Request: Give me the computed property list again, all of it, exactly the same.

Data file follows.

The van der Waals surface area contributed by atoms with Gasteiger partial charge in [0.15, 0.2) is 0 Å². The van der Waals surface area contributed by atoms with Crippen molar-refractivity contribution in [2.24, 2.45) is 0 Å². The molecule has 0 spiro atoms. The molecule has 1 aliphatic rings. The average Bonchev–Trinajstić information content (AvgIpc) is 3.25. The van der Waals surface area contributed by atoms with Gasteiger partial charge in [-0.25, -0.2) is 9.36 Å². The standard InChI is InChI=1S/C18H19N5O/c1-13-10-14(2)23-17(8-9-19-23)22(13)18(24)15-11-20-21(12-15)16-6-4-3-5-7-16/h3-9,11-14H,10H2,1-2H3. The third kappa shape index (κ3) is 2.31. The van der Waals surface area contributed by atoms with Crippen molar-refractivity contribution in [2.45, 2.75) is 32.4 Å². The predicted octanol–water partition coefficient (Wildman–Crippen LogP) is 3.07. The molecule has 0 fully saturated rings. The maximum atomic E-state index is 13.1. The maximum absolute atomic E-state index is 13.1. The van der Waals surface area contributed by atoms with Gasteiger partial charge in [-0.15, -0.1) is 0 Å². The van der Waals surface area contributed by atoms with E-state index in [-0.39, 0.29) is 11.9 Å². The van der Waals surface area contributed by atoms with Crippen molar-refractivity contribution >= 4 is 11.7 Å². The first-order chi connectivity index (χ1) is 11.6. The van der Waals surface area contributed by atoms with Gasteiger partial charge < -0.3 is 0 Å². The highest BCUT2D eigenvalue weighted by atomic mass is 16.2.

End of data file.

The van der Waals surface area contributed by atoms with Gasteiger partial charge in [0.15, 0.2) is 0 Å². The van der Waals surface area contributed by atoms with Crippen molar-refractivity contribution in [2.24, 2.45) is 0 Å². The molecule has 0 spiro atoms. The molecule has 1 aliphatic rings. The average Bonchev–Trinajstić information content (AvgIpc) is 3.25. The van der Waals surface area contributed by atoms with Gasteiger partial charge in [-0.25, -0.2) is 9.36 Å². The standard InChI is InChI=1S/C18H19N5O/c1-13-10-14(2)23-17(8-9-19-23)22(13)18(24)15-11-20-21(12-15)16-6-4-3-5-7-16/h3-9,11-14H,10H2,1-2H3. The third kappa shape index (κ3) is 2.31. The van der Waals surface area contributed by atoms with Crippen molar-refractivity contribution in [2.45, 2.75) is 32.4 Å². The predicted octanol–water partition coefficient (Wildman–Crippen LogP) is 3.07. The molecule has 0 fully saturated rings. The maximum atomic E-state index is 13.1. The maximum absolute atomic E-state index is 13.1. The van der Waals surface area contributed by atoms with Gasteiger partial charge in [-0.15, -0.1) is 0 Å². The van der Waals surface area contributed by atoms with E-state index in [-0.39, 0.29) is 11.9 Å². The van der Waals surface area contributed by atoms with Crippen molar-refractivity contribution >= 4 is 11.7 Å². The first-order chi connectivity index (χ1) is 11.6. The van der Waals surface area contributed by atoms with Gasteiger partial charge < -0.3 is 0 Å². The highest BCUT2D eigenvalue weighted by atomic mass is 16.2.